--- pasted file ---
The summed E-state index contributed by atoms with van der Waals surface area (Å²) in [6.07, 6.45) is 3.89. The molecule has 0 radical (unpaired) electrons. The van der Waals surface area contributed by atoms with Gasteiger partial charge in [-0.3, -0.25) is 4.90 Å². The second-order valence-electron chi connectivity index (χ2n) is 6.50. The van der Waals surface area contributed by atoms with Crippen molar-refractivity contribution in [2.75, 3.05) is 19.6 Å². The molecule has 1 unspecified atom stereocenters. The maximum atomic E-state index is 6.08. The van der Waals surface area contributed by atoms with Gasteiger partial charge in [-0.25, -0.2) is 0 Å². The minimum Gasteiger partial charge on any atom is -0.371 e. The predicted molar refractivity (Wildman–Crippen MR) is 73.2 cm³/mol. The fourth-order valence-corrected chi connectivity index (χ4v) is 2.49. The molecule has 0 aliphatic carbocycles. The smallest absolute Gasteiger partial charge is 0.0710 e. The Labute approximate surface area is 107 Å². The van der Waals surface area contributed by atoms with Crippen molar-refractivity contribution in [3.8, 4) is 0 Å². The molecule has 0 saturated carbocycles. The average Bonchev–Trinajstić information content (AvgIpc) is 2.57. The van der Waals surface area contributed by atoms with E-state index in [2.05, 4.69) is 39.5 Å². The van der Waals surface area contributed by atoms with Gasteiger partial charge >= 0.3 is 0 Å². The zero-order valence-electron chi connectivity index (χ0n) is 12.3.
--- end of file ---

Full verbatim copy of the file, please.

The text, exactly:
The summed E-state index contributed by atoms with van der Waals surface area (Å²) in [6.07, 6.45) is 3.89. The molecule has 0 radical (unpaired) electrons. The van der Waals surface area contributed by atoms with Gasteiger partial charge in [-0.3, -0.25) is 4.90 Å². The second-order valence-electron chi connectivity index (χ2n) is 6.50. The van der Waals surface area contributed by atoms with Crippen molar-refractivity contribution in [2.75, 3.05) is 19.6 Å². The molecule has 1 unspecified atom stereocenters. The maximum atomic E-state index is 6.08. The van der Waals surface area contributed by atoms with Gasteiger partial charge in [-0.25, -0.2) is 0 Å². The minimum Gasteiger partial charge on any atom is -0.371 e. The predicted molar refractivity (Wildman–Crippen MR) is 73.2 cm³/mol. The fourth-order valence-corrected chi connectivity index (χ4v) is 2.49. The molecule has 0 aliphatic carbocycles. The smallest absolute Gasteiger partial charge is 0.0710 e. The Labute approximate surface area is 107 Å². The van der Waals surface area contributed by atoms with Crippen molar-refractivity contribution in [3.8, 4) is 0 Å². The molecule has 0 saturated carbocycles. The average Bonchev–Trinajstić information content (AvgIpc) is 2.57. The van der Waals surface area contributed by atoms with E-state index in [2.05, 4.69) is 39.5 Å². The van der Waals surface area contributed by atoms with Gasteiger partial charge >= 0.3 is 0 Å². The zero-order valence-electron chi connectivity index (χ0n) is 12.3.